Retrospective BI Laws Would Decimate Capital Levels

Insurers and reinsurers have been warned they face an existential threat to their capital if the US forces underwriters to pay for retrospective coverage for business interruption (BI) claims.

Ratings firm AM Best has issued a new report which warns that the bill for two months of retrospective BI claims un the UK is likely to cost insurers and reinsurers up to 50% of its surplus capital.

It warned of threat posed by federal and state bills under consideration seek to retroactively require insurers to cover the loss of use and occupancy of physical premises, as well as the business interruption-related costs, regardless of policy language.

“These bills, which to date mainly are focused on smaller businesses, would sanction an interpretation that runs contrary to a policy’s original wording and require coverage that was never intended when the policy was underwritten and priced,” it explained. “AM Best believes that forcing insurers to pay for COVID-19-related business interruption claims, despite any specific policy exclusions, could threaten many insurers’ solvency and reap disastrous consequences for the US property/casualty insurance industry.”

The commentary, “Legislation Aimed at Nullifying BI Exclusions an Existential Threat to P/C Insurers,” estimates that approximately $633 billion of US re/insurance companies’ surplus is exposed to BI losses.

“Per AM Best’s calculations, the impact of legislation would lead to estimated monthly BI losses of $150-$200 billion for businesses with fewer than 100 employees. As a result, a closure of two months would result in a projected after-tax capital and surplus loss of 37-50%. AM Best’s total BI exposure estimate is based on the combined surplus of commercial lines insurers and reinsurers that have exposure to commercial multiperil or property lines, and personal lines insurers that also underwrite commercial multiperil exposures.”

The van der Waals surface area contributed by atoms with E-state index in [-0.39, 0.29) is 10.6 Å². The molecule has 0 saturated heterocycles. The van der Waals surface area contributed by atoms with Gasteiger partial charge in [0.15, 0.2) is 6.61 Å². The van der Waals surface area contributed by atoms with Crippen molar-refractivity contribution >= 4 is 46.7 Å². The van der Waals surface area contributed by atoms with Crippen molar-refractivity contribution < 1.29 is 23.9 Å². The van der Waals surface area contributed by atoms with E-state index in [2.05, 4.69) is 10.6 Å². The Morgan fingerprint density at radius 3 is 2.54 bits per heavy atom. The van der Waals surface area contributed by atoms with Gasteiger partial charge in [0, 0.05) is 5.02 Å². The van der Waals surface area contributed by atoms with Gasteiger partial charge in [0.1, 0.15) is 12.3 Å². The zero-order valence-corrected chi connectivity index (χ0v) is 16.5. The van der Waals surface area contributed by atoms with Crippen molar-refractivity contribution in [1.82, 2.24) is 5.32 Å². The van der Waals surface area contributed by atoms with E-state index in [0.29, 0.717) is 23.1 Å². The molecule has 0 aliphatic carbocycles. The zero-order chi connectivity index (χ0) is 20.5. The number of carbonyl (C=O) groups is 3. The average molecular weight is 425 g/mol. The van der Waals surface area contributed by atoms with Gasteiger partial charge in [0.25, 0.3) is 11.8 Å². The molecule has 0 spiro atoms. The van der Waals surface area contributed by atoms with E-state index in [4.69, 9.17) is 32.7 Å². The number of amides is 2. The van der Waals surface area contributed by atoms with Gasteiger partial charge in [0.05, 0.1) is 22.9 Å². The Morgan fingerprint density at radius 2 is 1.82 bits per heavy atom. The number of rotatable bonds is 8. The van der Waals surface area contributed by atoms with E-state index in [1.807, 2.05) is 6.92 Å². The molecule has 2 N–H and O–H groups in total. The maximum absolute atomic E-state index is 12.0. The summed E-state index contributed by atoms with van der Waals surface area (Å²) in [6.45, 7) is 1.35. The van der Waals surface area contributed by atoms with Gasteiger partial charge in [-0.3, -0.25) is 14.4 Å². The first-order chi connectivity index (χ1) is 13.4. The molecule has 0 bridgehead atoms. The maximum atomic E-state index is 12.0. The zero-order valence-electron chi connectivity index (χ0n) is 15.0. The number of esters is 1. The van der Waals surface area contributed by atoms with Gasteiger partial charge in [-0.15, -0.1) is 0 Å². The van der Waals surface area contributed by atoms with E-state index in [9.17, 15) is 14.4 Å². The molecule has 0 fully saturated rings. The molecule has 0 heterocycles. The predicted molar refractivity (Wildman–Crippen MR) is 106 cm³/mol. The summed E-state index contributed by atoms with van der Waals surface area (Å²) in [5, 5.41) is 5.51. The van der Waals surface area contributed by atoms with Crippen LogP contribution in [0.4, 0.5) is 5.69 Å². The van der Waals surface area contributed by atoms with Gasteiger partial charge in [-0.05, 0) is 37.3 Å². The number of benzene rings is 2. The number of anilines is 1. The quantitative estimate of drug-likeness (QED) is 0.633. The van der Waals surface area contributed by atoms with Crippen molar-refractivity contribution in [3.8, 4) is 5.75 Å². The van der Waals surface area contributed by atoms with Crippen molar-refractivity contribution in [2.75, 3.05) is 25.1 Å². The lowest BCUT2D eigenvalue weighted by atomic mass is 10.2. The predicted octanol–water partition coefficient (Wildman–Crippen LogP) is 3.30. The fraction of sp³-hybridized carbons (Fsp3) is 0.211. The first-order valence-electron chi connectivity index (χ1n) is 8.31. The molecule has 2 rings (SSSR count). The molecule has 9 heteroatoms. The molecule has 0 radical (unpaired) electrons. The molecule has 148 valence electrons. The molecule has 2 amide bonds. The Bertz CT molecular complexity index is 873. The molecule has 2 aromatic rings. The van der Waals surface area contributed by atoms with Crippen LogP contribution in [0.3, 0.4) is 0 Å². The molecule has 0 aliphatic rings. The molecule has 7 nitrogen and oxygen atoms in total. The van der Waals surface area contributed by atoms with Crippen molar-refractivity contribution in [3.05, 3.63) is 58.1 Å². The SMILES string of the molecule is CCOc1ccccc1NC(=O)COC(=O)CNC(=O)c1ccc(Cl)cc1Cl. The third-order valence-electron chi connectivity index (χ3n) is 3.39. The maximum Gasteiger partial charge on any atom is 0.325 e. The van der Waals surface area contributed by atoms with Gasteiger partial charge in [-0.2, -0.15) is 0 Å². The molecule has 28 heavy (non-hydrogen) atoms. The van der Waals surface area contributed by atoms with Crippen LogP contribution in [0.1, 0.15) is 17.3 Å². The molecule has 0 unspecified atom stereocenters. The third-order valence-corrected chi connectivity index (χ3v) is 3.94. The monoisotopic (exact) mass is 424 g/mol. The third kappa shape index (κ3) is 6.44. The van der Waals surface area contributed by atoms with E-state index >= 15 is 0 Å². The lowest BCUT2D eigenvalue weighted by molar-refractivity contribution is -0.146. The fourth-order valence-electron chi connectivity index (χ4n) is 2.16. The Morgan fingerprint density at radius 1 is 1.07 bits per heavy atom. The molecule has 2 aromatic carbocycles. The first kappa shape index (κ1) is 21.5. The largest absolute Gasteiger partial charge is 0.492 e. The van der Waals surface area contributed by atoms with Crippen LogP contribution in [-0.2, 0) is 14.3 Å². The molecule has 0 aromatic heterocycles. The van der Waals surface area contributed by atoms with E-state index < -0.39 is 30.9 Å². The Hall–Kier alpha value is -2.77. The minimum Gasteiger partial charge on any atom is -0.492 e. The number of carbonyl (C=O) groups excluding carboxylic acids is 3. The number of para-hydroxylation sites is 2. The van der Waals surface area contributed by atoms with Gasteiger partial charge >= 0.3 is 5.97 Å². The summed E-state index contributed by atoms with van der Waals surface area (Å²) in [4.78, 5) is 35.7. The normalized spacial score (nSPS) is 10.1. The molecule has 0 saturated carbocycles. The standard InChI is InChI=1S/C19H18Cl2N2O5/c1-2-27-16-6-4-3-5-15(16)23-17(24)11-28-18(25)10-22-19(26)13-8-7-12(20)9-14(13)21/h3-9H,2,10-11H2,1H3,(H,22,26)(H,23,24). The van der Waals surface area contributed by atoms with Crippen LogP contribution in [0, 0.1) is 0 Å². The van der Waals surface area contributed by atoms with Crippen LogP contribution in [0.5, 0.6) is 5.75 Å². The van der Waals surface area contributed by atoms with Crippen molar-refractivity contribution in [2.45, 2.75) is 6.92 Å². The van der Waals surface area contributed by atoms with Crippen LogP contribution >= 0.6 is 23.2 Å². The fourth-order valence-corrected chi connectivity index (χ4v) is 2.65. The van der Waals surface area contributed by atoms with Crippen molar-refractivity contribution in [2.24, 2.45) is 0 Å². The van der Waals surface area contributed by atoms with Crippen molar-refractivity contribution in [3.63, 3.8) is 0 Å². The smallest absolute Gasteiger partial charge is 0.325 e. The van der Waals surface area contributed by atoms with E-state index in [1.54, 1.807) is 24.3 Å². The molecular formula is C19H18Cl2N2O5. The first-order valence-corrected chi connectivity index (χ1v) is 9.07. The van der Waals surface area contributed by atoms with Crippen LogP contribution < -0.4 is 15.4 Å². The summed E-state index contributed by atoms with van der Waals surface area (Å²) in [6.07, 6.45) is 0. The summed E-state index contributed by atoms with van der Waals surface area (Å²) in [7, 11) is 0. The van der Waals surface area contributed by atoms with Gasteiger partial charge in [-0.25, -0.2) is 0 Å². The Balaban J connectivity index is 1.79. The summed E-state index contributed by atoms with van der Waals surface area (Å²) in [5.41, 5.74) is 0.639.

If the scenario were to be implemented Best added a significant number of companies would see their Best’s Capital Adequacy Ratio (BCAR) transition downward under expanded BI coverage.

“While BCAR assessments are not the sole determinant of an insurer’s balance sheet strength, one of the building blocks of AM Best’s rating process, a significant deterioration in the BCAR assessment could lead to the downgrade of an insurer’s credit ratings,” it added. “Based on AM Best’s analysis, many insurers could experience rating downgrades of multiple notches.”

“Legislation forcing insurers to pay for unintended business interruption losses would have a destructive impact on the industry’s financial strength and affect its ability to fulfil policyholders’ interests,” said Stefan Holzberger, Chief Rating Officer at AM Best Rating Services. “In the long term, retroactive coverage could affect pricing, availability of insurance and confidence in underwriting.”

Best added that while many of the bills being considered include wording that allows insurers to seek reimbursement from a state’s department of insurance, any reimbursement would ultimately come back from the industry in the form of assessments based on market share.

Insurers likely would pass these assessments on to their policyholders. The insurers most at risk, according to the commentary, would be those that specialise and have concentrations in small to midsize business insurance.

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